print and film washersgreenspun.com : LUSENET : Large format photography : One Thread
Hello to all, I think I have myself in more of a jam then I would like to admit. Fortunately this job will take about 6 months to a year to print. Unfortunately I am ill informed on a particular product and hope you all can help. I will be processing at least 1000 sheets of 4x5 film and printing at least 2000 8x10's for a very good client. This client wants everything archival. No problem, I can do that, how ever I am thinking that my film washing and print washing techniques are dated at best. My print washer is an old arkay 16x20 water well. Works fine but uses too much water for such a large print job. So I am looking at stand up archival washers. However I have not been able to see one in the flesh. So I guess what I am asking for is advice. Which archival print and or film washer do you recommend? Which uses the least amount of water, has good turbulence, is reliable and simple to hook up. And most of all easy to load and unload? I was thinking of a 16x20 print washer because it will hold 24 prints? But I have no idea about the film washer. Thanks in advance for your help.
-- jacque staskon (firstname.lastname@example.org), June 25, 2000
Calumet Potographic sells a sheet film washer-I believe it is under their name. When I bought mine it was labeled Gravity Works. It holds 12 4x5 sheets and uses a fill, siphon, fill routine. Water usage is efficient; films are washed well in 5 minutes. I use a Gravity Works archival washer for images up to 16 x 20 inches. After some research and good luck in being able to see other units in action I decided the Gravity Works was pretty good. I can do 20-24 11x14 in about 45 miutes at 1/2-1 gallon per minute. Granted speed is not the goal here; efficient use of water to create a fully washed print is. I have tested the prints and they are clean. I use the Arkay units in the beginning photo art classes I teach and find them just barely ok. If any volume of prints is in the arkay and if the unit speed isn't adjusted just so, the results may be dirty and/or dinged from collision with other prints. Sidebar: I think that most of the archival washers using single slots for 1 or 2 prints would do the job for you. The differences touted in ads seem to me to be somewhat silly. Bob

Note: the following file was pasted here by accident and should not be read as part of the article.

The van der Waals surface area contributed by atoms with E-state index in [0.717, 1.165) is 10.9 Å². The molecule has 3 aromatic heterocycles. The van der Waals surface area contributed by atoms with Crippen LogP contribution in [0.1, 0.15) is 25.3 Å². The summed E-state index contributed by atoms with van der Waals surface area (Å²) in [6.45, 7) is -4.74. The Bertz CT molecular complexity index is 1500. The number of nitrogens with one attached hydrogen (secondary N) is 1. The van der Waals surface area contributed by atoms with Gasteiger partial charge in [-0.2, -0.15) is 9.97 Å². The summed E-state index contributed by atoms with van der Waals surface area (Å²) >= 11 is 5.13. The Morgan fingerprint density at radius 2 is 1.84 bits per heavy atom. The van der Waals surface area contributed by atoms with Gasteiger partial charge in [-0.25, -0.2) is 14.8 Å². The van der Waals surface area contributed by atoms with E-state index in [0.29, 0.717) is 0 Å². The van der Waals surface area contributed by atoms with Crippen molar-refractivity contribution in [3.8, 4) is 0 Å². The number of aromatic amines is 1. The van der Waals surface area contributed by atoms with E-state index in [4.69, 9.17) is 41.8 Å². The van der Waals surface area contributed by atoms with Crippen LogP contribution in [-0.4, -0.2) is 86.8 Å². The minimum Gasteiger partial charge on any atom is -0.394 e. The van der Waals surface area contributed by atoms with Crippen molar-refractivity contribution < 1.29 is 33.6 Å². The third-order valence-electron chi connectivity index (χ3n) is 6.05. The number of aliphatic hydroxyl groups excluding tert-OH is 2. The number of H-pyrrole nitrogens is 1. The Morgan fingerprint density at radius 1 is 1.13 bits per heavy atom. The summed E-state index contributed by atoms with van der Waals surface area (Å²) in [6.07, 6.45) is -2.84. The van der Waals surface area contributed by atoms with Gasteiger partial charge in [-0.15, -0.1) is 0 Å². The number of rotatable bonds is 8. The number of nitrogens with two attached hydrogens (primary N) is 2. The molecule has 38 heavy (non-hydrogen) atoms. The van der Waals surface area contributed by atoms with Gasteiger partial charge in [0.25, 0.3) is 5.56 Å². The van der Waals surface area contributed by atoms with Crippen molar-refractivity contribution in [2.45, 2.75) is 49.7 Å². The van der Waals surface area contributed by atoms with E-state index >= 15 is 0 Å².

-- Bob Moulton (email@example.com), June 25, 2000.
Jacque, Look at a few of these sites, maybe it will help in making your decision. (Sorry, you'll have to cut and past, I don't do links.)
Not all of these sell washers, some have to do with environmental concerns and water usage. I'm sure there are many others (I also have a Calumet Gravity Works film washer, which I recommend and Zone VI print washers). These are some alternatives to the usual. Regards,
-- Doremus Scudder (ScudderLandreth@compuserve.com), June 25, 2000.
I have and recommend Summitek's Cascade washer. It meets all your requirements, and has been very effective for me. I've not had any problems with loading or unloading, and it probably uses the least water of any similarly sized washer. Do contact Summitek and get a copy of Camera & Darkroom's washer test; it's worth reading.
PS I am not connected with Summitek in any way except as a customer.
-- Sal Santamaura (firstname.lastname@example.org), June 25, 2000.
For prints I highly recommend the Versalab washers; they don't look spiffy but the work great.
As for the film I have no idea. How are you developing it?
-- John Hicks (email@example.com), June 25, 2000.
You might want to contact Abbey Camera. They sell Berk & James, and recomend it highly.
-- Raven (firstname.lastname@example.org), June 25, 2000.
Thanks to all who contributed to the archival print washer, film washer query. Especially Dorimus. The sites you recommended were quite valuable. I ended up ordering the Nova. Reasons? The 16x20 has 13 slots, the basket is removable for film and I could get it quickly. Plus the price was within my budget. I will be processing 1000 4x5 negs and making at least 2000 prints for this job and I wanted something reliable and cost effective. You all won't be hearing much from me while I am working in the dark, just keep me cool and feed me organic materials, I should be a fabulous mushroom. Thanks again for your input.
-- jacque staskon (email@example.com), July 01, 2000.